I had some money that needed to grow, I didn’t want it to get eaten away by inflation. Do I put it in a tax free wrapper (an ISA in the UK), a high interest savings account. What should I do?
In a pension review I recently had, a figure of three percent was suggested as a requirement to maintain the value. I was getting just over 5% a year in a small AVC pension I had (which was invested in a fund). I had never actively invested in a fund before, so I decided to have a look.
I discovered there is a huge range of funds out there, all wanting you to invest your hard earned cash. But how do you decide which one to use?
My small AVC pension was with the company Aviva, so I started to look at their list of funds. There were way too many to choose from, so I decided to download the complete list of funds on a spreadsheet. All 1,357 of them.
Now what do I do with this huge list?
I opened the spreadsheet and used some filters, so I could narrow down the list of results.
I am not a financial advisor. This website does not provide any financial advice or recommendations to buy or sell any investments, nor does it recommend any supplier of services. Please ensure you do your own research, or ask a regulated financial advisor before making any investment decisions.
When you download a large list of funds, it can all look very daunting. What we need to do, is to make life a whole lot easier, by breaking down the list into smaller chunks. We can do this by filtering the spreadsheet.
First we need to find out what we need to filter…
The list of funds I downloaded had the following key headings:
This list is in the order I have used for filtering the spreadsheet, (for my own personal use, and not necessarily in any order of importance)…
I added my own additional columns to help filter the list of 1,357 different funds.
Anything to do with investments have a similar standard phrase…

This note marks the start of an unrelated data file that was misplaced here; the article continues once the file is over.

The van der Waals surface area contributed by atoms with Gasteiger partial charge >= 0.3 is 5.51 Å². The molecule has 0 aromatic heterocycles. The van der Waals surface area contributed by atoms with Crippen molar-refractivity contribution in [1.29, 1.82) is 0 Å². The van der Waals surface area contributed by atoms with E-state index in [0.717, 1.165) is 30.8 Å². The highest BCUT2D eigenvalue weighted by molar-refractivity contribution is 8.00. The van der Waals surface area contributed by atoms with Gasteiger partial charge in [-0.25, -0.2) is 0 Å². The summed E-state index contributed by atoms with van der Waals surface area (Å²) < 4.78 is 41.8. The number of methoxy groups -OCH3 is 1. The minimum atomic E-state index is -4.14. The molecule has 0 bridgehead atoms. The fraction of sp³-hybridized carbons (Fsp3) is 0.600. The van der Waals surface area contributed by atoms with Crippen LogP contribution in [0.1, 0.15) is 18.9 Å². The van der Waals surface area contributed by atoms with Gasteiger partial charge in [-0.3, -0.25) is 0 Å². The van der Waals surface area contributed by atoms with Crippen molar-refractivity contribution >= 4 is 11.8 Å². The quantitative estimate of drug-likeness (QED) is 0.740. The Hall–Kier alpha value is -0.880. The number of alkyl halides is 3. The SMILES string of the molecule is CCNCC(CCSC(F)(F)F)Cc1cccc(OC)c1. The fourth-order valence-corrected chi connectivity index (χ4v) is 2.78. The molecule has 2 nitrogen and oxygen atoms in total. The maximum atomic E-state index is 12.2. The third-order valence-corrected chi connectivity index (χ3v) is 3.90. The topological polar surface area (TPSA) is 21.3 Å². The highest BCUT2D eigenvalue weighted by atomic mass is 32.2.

The value of investments may go up or down. Dividend payments can fall as well as rise. Any information relating the to past performance of an investment, or investment service is not a guide to future performance. You may not get back the original amount invested. You should not invest any money you cannot afford to lose.
No-one wants to think it, but very wise words…
The key thing here, is not to be greedy and go for the biggest returns, but to decide what level of risk you want to take? There are loads of ‘risk calculators’ out there, so do a Google financial risk calculator search. But don’t get sucked in to anyone trying to sell you something. Choose one from a reputable site, or from a financial organisation you know. As I was looking at Aviva, here’s a link to theirs…
Once you have decided on the risk rating(s) you want to use, you can use this rating to filter your spreadsheet. I used the risk ratings 3, 4 and 5 to compare the percentage returns (historical) against each other. I.e. there may be a fund with a lower risk rating, with a better return (historical) than a fund with a higher risk.
How I keep using the term historical. It’s all too easy to forget the figures shown are historical, and are no indication of what you may get back in the future? We can only hope…
Discrete performance shows the performance for each year. I.e. Year one, two, three, five and ten. The importance here, is that you can see if the fund is consistently performing. I.e. The fund has historically consistently performed every year, rather than one good year (three years ago) and a poor performance the rest of the time…